Nose - Anatomy & Physiology
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Olfaction is the sense of smell, which is the ability to perceive and distinguish odours. Most mammals have a good sense of smell, but most birds generally do not. The sense of smell is well-developed in carnivores (predators) and ungulates (prey). Fish also have a fairly well-developed sense of smell. Olfactory and gustatory receptors can combine to contribute to flavour.
The nose consists of the external nares with nasal cartilages, the nasal cavity (including the nasal meatus and conchae), and the paranasal sinuses. The borders of the nasal cavity are as follows:
Caudal: The cribrifrom plate of the ethmoid bone.
Ventral: Continuous with the nasopharynx.
Dorsal: The maxilla and the palatine processes of the incisive bones.
Rostrally, the median septum is a continuation of the ethmoid bone. The median septum is made up of hyaline cartilage, and divides the nasal cavity into left and right halves.
Nasal conchae are turbinate bones that project into the nasal cavity. Their purpose is to increase the respiratory surface area, and to create turbulence within the passing air. This helps to filtrate and warm or cool the air that passes through. They are cartilagenous or ossified scrolls that are covered with mucous membrane, under which is a layer of anastomosing blood vessels.
The nasal conchae are more complex in animals with a better sense of smell, as they increase the surface area further. There are dorsal and ventral conchae, the dorsal concha extending further into the nasal cavity. The conchae divide the nasal cavity into meatuses, which branch out from a common nasal meatus which is adjacent to the nasal septum. There are three nasal meatuses which branch from the common nasal meatus: dorsal, middle and ventral:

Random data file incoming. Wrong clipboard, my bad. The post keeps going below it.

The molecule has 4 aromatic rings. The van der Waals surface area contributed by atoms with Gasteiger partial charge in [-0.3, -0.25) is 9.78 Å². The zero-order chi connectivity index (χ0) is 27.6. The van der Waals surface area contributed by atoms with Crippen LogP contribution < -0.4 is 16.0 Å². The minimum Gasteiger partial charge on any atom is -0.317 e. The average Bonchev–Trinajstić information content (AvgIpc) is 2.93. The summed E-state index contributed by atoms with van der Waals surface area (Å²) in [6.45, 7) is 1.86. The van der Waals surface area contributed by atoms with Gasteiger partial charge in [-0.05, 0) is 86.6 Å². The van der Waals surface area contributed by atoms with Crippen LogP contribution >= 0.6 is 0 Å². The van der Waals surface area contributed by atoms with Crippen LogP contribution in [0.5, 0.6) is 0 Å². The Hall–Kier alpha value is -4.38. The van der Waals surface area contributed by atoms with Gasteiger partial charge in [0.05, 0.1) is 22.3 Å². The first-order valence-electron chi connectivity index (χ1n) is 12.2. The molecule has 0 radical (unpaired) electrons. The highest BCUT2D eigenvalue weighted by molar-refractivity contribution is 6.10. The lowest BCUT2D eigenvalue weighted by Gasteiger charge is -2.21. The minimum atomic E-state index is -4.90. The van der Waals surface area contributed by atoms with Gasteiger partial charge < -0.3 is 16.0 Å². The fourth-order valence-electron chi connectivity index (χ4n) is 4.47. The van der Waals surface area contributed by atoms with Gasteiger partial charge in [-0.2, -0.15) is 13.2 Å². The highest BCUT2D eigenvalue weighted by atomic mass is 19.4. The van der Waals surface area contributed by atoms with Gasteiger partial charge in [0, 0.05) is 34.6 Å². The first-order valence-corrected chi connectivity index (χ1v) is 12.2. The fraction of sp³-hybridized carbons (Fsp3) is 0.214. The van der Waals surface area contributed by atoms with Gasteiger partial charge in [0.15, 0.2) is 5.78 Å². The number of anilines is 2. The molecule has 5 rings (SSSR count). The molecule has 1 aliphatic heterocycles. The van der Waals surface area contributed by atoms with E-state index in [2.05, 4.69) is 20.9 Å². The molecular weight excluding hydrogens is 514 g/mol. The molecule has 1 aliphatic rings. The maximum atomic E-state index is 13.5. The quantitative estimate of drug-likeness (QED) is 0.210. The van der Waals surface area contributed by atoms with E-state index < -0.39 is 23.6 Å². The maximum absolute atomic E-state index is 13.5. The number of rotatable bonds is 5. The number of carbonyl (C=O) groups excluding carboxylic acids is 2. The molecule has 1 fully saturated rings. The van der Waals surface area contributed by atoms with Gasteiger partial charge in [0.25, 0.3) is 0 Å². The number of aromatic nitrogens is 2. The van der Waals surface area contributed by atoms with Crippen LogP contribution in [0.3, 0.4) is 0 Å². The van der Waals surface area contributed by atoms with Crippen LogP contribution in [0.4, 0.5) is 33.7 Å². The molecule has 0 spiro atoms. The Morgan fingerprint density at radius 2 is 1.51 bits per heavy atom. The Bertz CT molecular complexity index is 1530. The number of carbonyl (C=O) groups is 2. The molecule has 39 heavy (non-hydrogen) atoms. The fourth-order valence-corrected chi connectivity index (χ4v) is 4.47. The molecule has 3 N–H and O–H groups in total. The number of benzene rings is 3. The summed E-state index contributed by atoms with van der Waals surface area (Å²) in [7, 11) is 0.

Dorsal nasal meatus: The passage between the roof of the nasal cavity and the dorsal nasal concha.
Middle nasal meatus: Between the dorsal and ventral conchae, and communicates with the paranasal sinuses.
Ventral nasal meatus: The main pathway for airflow leading to the pharynx, and is positioned between the ventral nasal concha and the floor of the nasal cavity.
Common nasal meatus: The longitudinal space on either side of the nasal septum.
The paranasal sinuses are extensions of the nasal cavity.
The olfactory sensory neurones are present in the olfactory epithelium. Those animals with a better sense of smell have more highly innervated olfactory epithelium. It is the mucous membrane of the dorsal nasal conchae that is sensitive to smell. Here, odourants dissolve in the mucous membrane, and it is these odourants that are recognised by the olfactory sensory receptors. Sensory cilia, that are present on the surface of the olfactory receptors, project into the film of mucous. The mucous also contains antibodies, to prevent infection. This is because the olfactory neurones provide a direct passage, via the olfactory nerve (CN I), to the brain.